Steve Mackey has announced he will not be joining Pulp for their 2023 reunion tour. Read his full statement below. Earlier today (October 28), the Sheffield band confirmed long-rumoured plans for a huge UK and Ireland tour which will take place next summer.
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The bassist shared the news he wouldn’t be embarking on tour via Instagram.
“Pulp is a very important part of my creative life,” Mackey wrote. “I’m exceptionally proud of the body of work we’ve created together. Jarvis and I remastered Pulp’s entire Universal Records back catalogue together just over two years ago at Abbey Road Studios. It was a huge pleasure to do that and review our songs and recordings together.”
He continued: “There have been wide reports of a full reunion for UK concerts today. However, I’ve decided to continue the work I’m engaged in – music, filmmaking and photography projects, and will not be joining them for these UK shows just announced.
“Wishing Candy, Nick, Mark and Jarvis the very best with forthcoming performances in the UK and also an enormous thanks to Pulp’s amazing fanbase, many of whom have sent me lovely messages today.”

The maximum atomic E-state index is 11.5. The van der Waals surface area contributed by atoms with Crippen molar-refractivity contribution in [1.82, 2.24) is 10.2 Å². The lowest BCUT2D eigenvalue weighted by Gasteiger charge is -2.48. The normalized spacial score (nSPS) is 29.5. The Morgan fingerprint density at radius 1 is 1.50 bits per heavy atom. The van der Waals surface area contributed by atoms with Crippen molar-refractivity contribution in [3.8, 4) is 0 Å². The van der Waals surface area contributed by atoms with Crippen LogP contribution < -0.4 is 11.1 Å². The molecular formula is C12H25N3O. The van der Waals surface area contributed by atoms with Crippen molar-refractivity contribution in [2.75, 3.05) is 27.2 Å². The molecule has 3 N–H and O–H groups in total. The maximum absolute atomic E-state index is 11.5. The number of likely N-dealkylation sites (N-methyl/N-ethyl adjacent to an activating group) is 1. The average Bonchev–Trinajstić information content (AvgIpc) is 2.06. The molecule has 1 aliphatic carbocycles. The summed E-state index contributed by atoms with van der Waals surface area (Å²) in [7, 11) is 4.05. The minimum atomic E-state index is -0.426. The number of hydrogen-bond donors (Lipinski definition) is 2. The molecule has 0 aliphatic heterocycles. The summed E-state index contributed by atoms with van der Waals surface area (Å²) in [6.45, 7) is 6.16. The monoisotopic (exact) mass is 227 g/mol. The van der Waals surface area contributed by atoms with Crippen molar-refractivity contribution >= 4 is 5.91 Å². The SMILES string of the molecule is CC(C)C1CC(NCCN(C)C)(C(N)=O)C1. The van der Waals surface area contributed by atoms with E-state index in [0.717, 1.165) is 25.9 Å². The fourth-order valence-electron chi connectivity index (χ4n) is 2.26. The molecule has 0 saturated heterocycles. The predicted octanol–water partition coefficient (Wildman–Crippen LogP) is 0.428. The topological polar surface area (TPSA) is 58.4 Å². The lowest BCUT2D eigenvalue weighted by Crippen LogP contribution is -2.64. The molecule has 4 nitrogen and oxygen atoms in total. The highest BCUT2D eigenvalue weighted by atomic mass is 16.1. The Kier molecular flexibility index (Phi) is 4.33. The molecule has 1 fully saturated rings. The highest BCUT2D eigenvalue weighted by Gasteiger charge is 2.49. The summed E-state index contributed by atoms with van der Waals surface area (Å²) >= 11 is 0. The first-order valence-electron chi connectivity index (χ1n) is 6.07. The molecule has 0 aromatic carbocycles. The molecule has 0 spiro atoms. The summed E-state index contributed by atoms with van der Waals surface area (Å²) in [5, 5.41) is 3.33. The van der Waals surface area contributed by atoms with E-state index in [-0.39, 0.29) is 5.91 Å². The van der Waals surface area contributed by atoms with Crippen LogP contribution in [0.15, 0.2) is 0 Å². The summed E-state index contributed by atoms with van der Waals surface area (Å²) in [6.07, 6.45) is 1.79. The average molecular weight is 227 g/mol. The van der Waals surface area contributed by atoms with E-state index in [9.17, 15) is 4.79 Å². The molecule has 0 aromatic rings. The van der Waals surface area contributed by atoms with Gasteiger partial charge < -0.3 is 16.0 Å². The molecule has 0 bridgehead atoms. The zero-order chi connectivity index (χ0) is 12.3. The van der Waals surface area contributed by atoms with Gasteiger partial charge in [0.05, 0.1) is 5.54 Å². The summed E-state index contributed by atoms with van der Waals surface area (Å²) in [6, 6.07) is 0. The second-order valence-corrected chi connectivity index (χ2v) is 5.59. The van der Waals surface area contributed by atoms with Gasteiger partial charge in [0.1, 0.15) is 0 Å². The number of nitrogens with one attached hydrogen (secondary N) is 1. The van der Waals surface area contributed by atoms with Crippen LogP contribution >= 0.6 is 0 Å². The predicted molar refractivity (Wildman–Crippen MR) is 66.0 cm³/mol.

Frontman Jarvis Cocker confirmed back in July that the band would be hitting the road next year for their first gigs together since 2012. Pulp drummer Nick Banks also told fans to “stay calm, hug your Pulp records and dream of going mental sometime in 2023”.
After a “big” announcement was teased Thursday (October 27) by Cocker, Pulp shared the dates for their 2023 reunion tour, which features headline slots at Latitude and TRNSMT festivals, two hometown headline shows in Sheffield, a London gig at Finsbury Park and more.
“Three months ago, we asked, ‘What exactly do you do for an encore?’” Cocker wrote in a statement.
The Britpop icons announced their last reunion in 2010, featuring the ‘Different Class’ line-up of Cocker, Banks, Russell Senior, Candida Doyle, Steve Mackey and Mark Webber. Pulp went on to perform a number of shows, including a surprise set at Glastonbury 2011 and headline slots at Reading & Leeds that year.
Speaking to NME in 2015, Jarvis Cocker likened Pulp to “a dormant volcano”.